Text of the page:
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UN Urges Malaysia to Stop Deporting Myanmar Asylum-Seekers


FILE- Rohingya refugees waiting to receive goods from volunteers, during the movement control order due to the outbreak of the coronavirus disease (COVID-19), in Kuala Lumpur, Malaysia, Apr. 7, 2020.

The U.N. refugee agency, UNHCR, is calling on the Malaysian authorities to stop forcibly deporting asylum-seekers from Myanmar back to their home country, where agency officials say their lives are at risk.

The U.N. refugee agency says these forced returns from Malaysia have been going on since April. Over the past two months, UNHCR officials report hundreds of Myanmar nationals have been sent back against their will.

UNHCR spokeswoman Shabia Mantoo says the latest incident occurred on Friday, when Malaysian authorities defied agency efforts and deported an asylum seeker who was being held in detention.

Mantoo says sending people seeking international protection back to Myanmar exposes them to harm and danger.

“The principle of non-refoulment is a cornerstone of international law and is binding on all states,” said Mantoo. “The situation in Myanmar is forcing people to flee to seek safety within the country and across borders… We actually do not have information on what happens to these deportees once they arrive. And that is why we continue to urge they are not sent to Myanmar against their will.”

The UNHCR has registered more than 183,000 refugees and asylum seekers in Malaysia. They include nearly 106,000 Rohingya and some 52,000 other people from ethnic groups fleeing conflict and persecution in Myanmar.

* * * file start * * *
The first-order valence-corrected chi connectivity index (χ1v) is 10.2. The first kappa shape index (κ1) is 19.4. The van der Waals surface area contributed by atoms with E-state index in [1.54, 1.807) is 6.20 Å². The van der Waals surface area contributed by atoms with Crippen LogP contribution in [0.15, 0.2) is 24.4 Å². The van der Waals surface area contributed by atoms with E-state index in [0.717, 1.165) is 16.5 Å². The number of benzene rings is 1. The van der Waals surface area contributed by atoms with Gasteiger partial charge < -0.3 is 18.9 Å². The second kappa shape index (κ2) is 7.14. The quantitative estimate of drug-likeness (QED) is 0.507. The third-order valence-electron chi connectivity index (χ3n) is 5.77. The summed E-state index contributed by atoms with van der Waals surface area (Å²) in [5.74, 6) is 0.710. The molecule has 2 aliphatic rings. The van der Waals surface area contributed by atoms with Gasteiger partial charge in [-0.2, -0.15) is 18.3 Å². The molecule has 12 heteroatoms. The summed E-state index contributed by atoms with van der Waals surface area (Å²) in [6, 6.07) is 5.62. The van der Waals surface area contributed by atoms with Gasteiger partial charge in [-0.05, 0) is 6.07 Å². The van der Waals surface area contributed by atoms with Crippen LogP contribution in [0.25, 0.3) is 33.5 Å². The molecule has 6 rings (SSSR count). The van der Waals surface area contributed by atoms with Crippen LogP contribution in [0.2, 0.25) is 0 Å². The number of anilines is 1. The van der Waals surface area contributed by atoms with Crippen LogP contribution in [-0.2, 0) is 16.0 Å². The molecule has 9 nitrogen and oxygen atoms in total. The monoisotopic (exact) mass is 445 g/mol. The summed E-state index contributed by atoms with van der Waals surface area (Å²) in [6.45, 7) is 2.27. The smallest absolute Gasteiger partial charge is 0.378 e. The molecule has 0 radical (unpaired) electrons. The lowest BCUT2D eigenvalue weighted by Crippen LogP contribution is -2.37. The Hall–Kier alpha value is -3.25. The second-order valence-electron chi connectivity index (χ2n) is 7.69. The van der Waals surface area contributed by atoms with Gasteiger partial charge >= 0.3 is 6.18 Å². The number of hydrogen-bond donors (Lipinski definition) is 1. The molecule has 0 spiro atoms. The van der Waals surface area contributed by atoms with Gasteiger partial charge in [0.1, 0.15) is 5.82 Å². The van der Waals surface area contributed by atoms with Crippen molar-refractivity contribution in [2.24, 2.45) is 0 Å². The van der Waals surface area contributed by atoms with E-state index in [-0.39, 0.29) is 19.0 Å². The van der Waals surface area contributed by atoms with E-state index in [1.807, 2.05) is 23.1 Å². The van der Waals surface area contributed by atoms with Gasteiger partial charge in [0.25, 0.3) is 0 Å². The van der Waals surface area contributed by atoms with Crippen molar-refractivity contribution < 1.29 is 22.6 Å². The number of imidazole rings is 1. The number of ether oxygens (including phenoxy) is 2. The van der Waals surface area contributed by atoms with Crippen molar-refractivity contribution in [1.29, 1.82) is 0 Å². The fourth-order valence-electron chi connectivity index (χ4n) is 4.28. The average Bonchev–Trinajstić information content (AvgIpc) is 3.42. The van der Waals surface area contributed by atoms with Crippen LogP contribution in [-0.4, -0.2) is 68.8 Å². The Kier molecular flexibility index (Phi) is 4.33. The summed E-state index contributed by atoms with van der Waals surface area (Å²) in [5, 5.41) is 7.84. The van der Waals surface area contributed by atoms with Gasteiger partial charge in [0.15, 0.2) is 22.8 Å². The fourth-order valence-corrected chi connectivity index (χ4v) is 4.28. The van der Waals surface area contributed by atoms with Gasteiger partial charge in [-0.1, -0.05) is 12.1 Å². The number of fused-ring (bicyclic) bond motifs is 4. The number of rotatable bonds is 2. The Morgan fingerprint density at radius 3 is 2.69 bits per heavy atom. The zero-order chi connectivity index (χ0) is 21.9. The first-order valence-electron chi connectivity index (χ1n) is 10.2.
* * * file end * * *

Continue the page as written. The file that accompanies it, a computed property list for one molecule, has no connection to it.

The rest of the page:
Observers say at least 17,500 people are being held in 21 immigration detention centers across the country, including more than 1,500 children. Human Rights Watch reports Malaysia has forcibly returned more than 2,000 Myanmar nationals since April, more than half in the past two months.

Mantoo says the UNHCR does not know why this surge of deportations is happening now. But she notes her agency is very concerned about the humanitarian consequences for people affected by this.

“We are in continuous dialogue and engaging with authorities there on the issue. And this is an ongoing intervention that we are making but I do not really have any more feedback than that. But we are continuing our interventions with the authorities and hope that this will stop.”

The U.N. refugee agency is reiterating its call to other states in the region to continue offering protection to Myanmar nationals fleeing for safety. It also is urging the Malaysian government to end the practice of indefinitely detaining asylum-seekers and refugees from Myanmar.

A recent report by the U.N. human rights office accuses Myanmar’s military leaders of arresting thousands of people and subjecting them to physical abuse, ill-treatment, and torture, sometimes resulting in death.

Myanmar’s military government has not responded to this latest report but has rejected similar reports in the past.

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